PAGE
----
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Notre Dame turns to locally produced food

Dennis Slater | Wednesday, January 30, 2008

In an effort to give a boost to the economic and environmental life of local communities, many people across the nation have turned to locally grown foods to fill their shopping carts – and Notre Dame is no exception.

Jim Yarbrough, the senior associate director of Food Services and chairman of its social responsibility committee, said that last year, Notre Dame spent more than $2,243,000 on local products. Any state that borders Indiana is considered local, and the food was predominantly purchased from Michigan and Wisconsin, he said.

“We can get to Wisconsin faster and more efficiently than we can get to Bloomington, [Ind.] so we consider that to be local,” Yarbrough said.

He said more than $600,000 was spent on Michigan and Wisconsin cheese, milk and dairy products, and another $400,000 on local meat products. Approximately $48,328 was used to buy Michigan and Wisconsin apples, and $27,675 for Indiana tomatoes.

Resorting to local products, he said, cuts down on expensive fossil fuels that would be needed to transport the products. It also limits – and in some cases eliminates – the need for chemical preservatives that could be detrimental to a person’s health, Yarbrough said.

Last year’s local foods purchases were part of a regional effort a coalition of Indiana colleges began five years ago to drive up the demand for organically produced foods, he said.

Food Services strives to benefit the community in other ways.

“Usable leftover food is sent to the Hope Rescue Mission or the Center for the Homeless,” Yarbrough said. “There is an energy conservation program within our staff to reduce food waste, conserve electricity, natural gas and water.”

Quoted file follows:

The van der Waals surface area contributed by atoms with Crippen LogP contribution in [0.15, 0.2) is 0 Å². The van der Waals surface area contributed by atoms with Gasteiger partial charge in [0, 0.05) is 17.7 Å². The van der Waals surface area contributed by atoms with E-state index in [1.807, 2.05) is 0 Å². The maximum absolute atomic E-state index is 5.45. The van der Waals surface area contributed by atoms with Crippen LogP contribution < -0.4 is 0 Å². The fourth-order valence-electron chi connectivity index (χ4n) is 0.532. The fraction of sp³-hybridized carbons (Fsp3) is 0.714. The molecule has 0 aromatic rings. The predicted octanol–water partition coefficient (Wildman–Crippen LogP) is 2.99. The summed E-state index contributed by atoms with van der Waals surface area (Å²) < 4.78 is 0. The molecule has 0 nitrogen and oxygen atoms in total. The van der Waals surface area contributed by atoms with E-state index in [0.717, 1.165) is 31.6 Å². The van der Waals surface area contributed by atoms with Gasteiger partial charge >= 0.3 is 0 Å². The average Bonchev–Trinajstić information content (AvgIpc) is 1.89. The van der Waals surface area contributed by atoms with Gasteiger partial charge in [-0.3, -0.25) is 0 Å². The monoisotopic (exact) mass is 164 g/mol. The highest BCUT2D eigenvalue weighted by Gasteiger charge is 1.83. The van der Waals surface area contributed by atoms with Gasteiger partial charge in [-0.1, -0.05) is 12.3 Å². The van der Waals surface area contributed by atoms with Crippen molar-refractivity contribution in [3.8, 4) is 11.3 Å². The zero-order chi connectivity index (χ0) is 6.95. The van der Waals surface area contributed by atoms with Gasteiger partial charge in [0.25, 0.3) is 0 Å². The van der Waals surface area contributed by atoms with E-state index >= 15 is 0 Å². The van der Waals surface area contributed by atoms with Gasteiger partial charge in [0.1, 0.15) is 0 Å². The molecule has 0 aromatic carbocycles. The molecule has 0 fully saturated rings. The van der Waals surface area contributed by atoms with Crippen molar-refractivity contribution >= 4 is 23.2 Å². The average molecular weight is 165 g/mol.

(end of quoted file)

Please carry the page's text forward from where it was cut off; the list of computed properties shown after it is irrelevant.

The Food Services staff members involved in this program examine the campus, making sure to replace incandescent light bulbs, which produce more heat and waste more electricity, with fluorescent light bulbs, which are more efficient and produce less heat.

In addition to the conservation program, Yarbrough is also responsible for maintaining a campus-wide recycling effort that has been in place for more than 18 years.

Yarbrough and his crew have placed a multitude of recycling receptacles to make more students aware of how easy it is to recycle. Educating students to recycle their newspapers is a top priority for Yarbrough.

“We have placed the blue recycling bins across campus and especially at the dining halls to discourage students from leaving their newspapers on their trays and tables or throwing them in the garbage,” he said.

Food Services, for its part, uses compactors to dispose of any cardboard boxes to make sure they can be reused.

And these are not processes or programs that are ending anytime soon. It is an ongoing agenda exemplified by the weekly meetings to brainstorm ideas and maintain a greener Notre Dame, Yarbrough said.

“Our staff is committed to purchasing locally grown foods and staying environmentally friendly,” he said. “This is a continuing process and we are happy to be educating our students about recycling and the benefits of local food purchase and consumption.”